The Green Party has been left with the crucial balance of power on Brighton and Hove City Council after the defection today of Councillor Anne Meadows from Labour to the Conservatives.
Labour remains in administration – or in political charge of the council – for the time being but now that the Conservatives are the largest group, they have the chance to try to seize control.
It will be up to the Greens whether they actively support a Conservative power grab, which is regarded as unlikely.
They could abstain in any vote, which would be in line with local conventions and is seen as more likely. This would effectively put the Tories in charge.
Or the Greens could oppose a change of administration, sustaining Labour in office just weeks before going head to head against Labour in the local elections on Thurdsay 2 May.
Some party members regard this as political suicide in the battle for key seats such as in Hanover and Elm Grove ward, Queen’s Park ward and Preston Park ward where Labour and the Greens are the two main parties in contention.
The first chance for the Tories to try to take charge will come next week when the full council is due to meet to set the annual budget on Thursday 28 February.
But the Tories are expected to wait until the week after when a special or extraordinary meeting can be called, with Tuesday 5 March pencilled into council diaries.
Traditionally, the council has agreed that the largest political group forms the administration even when the largest group does not have a majority – and no party has had a majority in Brighton and Hove since 2003.
At the last local elections in May 2015 Labour won 23 of the 54 seats on Brighton and Hove City Council. The Conservatives won 20 and the Greens won 11.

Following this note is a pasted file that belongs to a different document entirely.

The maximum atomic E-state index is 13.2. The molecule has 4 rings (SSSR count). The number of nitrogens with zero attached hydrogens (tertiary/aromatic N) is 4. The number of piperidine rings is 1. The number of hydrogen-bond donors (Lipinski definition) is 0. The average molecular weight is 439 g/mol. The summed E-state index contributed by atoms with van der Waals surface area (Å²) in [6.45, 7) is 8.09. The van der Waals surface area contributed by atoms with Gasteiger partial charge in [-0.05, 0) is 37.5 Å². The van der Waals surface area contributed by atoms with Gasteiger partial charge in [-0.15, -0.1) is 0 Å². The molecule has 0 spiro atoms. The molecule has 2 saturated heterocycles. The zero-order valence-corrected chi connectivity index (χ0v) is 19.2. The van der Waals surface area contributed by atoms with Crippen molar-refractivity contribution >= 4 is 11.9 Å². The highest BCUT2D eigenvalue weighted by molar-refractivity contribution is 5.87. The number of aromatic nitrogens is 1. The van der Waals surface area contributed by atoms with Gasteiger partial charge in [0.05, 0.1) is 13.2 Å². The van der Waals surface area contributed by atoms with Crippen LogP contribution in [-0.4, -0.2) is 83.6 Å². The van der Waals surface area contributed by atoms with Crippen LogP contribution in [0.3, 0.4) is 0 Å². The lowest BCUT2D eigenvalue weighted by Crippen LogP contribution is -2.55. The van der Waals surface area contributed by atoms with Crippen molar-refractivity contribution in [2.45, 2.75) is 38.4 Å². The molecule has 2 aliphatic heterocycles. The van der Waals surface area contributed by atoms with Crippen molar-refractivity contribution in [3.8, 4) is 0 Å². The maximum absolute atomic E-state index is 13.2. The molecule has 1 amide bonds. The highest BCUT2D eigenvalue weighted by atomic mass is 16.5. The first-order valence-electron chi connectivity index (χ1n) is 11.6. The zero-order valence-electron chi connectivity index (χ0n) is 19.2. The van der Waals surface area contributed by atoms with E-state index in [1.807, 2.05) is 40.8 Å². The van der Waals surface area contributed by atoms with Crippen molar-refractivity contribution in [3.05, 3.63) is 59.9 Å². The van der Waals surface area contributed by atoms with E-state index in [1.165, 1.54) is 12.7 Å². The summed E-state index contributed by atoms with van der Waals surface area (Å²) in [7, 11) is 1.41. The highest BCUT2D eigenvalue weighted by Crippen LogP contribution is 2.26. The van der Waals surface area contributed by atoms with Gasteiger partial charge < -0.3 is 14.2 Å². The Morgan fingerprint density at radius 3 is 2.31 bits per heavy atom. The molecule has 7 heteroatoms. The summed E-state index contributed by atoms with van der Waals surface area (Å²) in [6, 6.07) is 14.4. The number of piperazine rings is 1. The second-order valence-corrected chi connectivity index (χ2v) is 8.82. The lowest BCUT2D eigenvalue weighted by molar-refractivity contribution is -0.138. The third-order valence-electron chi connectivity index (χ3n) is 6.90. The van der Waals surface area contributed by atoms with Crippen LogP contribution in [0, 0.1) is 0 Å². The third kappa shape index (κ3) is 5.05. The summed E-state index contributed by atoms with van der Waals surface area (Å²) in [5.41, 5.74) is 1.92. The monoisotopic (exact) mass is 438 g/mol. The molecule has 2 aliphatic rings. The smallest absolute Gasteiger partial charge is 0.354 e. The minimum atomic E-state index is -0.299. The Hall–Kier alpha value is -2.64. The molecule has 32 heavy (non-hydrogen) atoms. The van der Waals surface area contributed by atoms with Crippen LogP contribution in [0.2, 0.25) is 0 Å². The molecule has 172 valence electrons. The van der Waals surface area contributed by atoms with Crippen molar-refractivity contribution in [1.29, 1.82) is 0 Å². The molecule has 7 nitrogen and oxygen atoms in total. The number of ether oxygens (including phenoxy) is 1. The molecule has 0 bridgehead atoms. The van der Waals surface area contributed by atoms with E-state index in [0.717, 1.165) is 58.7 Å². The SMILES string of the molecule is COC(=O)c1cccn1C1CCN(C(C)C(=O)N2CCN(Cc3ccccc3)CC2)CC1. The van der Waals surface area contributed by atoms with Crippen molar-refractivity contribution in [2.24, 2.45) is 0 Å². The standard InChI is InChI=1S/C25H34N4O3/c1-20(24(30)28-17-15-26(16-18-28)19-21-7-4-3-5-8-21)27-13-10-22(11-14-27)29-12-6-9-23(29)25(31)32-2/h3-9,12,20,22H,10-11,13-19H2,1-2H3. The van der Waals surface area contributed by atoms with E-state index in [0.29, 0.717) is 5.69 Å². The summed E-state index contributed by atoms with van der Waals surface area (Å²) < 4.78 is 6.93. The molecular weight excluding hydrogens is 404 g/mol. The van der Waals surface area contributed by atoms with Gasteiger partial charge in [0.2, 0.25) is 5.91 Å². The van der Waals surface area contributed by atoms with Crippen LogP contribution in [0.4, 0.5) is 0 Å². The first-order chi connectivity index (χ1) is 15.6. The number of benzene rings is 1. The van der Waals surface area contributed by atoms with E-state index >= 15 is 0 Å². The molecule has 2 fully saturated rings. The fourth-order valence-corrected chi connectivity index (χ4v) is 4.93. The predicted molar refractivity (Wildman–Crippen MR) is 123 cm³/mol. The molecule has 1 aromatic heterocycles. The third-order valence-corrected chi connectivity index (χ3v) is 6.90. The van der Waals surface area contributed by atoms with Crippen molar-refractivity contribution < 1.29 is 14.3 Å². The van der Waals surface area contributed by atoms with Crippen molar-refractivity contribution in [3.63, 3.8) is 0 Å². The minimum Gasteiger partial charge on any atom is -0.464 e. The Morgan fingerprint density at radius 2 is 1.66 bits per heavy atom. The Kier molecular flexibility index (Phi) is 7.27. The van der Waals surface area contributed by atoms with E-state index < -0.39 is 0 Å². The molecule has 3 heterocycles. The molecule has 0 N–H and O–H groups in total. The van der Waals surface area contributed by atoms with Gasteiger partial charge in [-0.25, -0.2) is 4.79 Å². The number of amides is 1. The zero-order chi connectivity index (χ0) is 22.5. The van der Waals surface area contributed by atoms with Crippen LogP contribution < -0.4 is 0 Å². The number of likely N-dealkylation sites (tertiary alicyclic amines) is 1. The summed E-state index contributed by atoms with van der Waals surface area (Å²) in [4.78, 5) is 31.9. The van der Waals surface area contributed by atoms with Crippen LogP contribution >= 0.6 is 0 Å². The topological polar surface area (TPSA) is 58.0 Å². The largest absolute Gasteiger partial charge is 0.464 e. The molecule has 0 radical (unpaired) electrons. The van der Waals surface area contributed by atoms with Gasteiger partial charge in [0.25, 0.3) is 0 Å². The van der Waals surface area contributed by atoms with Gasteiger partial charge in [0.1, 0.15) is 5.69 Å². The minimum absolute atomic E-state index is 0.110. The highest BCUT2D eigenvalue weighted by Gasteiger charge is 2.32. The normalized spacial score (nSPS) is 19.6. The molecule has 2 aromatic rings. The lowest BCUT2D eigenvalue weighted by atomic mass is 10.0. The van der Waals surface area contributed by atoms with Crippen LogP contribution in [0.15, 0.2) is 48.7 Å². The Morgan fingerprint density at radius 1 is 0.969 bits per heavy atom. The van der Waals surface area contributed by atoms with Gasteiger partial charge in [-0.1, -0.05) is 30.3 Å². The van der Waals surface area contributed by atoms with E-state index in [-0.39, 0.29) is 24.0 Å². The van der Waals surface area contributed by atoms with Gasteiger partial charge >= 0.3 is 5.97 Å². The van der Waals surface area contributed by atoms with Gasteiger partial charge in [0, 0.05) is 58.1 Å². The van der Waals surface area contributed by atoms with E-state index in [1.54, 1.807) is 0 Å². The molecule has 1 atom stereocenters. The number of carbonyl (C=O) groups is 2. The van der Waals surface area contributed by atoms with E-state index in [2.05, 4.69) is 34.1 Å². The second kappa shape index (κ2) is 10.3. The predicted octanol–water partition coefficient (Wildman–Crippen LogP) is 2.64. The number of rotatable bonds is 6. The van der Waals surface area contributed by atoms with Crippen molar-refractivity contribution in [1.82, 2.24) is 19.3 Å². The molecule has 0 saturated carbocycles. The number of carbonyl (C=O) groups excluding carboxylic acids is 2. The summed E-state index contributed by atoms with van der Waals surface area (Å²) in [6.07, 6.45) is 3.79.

Since then the Labour group has dropped to 20. Councillor Michael Inkpin-Leissner resigned from the party to sit as an independent over anti-semitism and Brexit but could back Labour next week.
Councillor Caroline Penn resigned as a councillor in December and today (Wednesday 20 February) long-serving Labour councillor Anne Meadows defected to the Conservatives, giving them 21 seats.
Even if Councillor Inkpin-Leissner votes with Labour, it may not be enough as Conservative mayor Dee Simson holds the casting vote in the event of a tie.
Another factor making the mix even more uncertain is that the Greens are not “whipped” – they are not told how to vote by their party. So if each follows his or her conscience, it is possible that Labour could hold on.
The Green group convenor Councillor Phélim Mac Cafferty said: “Just a few months since Anne Meadows stated live on TV that she would ‘not vote Labour in the next election’ it is little surprise that she has defected from Labour to the Conservatives.
“Labour has been consumed by divisions: the former Labour leader Warren Morgan was ousted in a political coup, Caroline Penn quit in protest, we have had three children’s committee chairs in as many years and now Anne Meadows has defected. What a mess!
“In 2015 Labour promised they would get the basics right. But from overflowing bins and rampant graffiti to defecting councillors, far from ‘getting the basics right’, Labour’s many council pledges now lie in tatters.
“While splits consume the other two parties, Greens are united in our commitment to work hard for our communities and remain focused firmly on the important local issues affecting our city.
“It is Greens who have pushed for action on homelessness, fought cruel welfare reform, for answers on the impact of a catastrophic Brexit and forced our council to wake up to the climate change emergency.
“With Tory austerity continuing to hammer our city and a Labour group unable to lead the council, it is the Greens who are united with a plan for the future of Brighton and Hove.
“Residents deserve better than Labour incompetence or a de facto Tory council and we look forward to sharing our manifesto for action, ready for the upcoming council elections on Thursday 2 May.”
Councillor Tony Janio, the opposition leader, said: “The Conservatives will now have eight weeks to show the residents of Brighton, Hove and Portslade just how effective we would be if we were elected to form a full four-year administration.
“We will not let them down as Labour has over the past four years.”
The council’s chief executive Geoff Raw said: “The council will continue to provide services to local residents and we will continue to offer consistency of service during this period until the council resolves its governance.”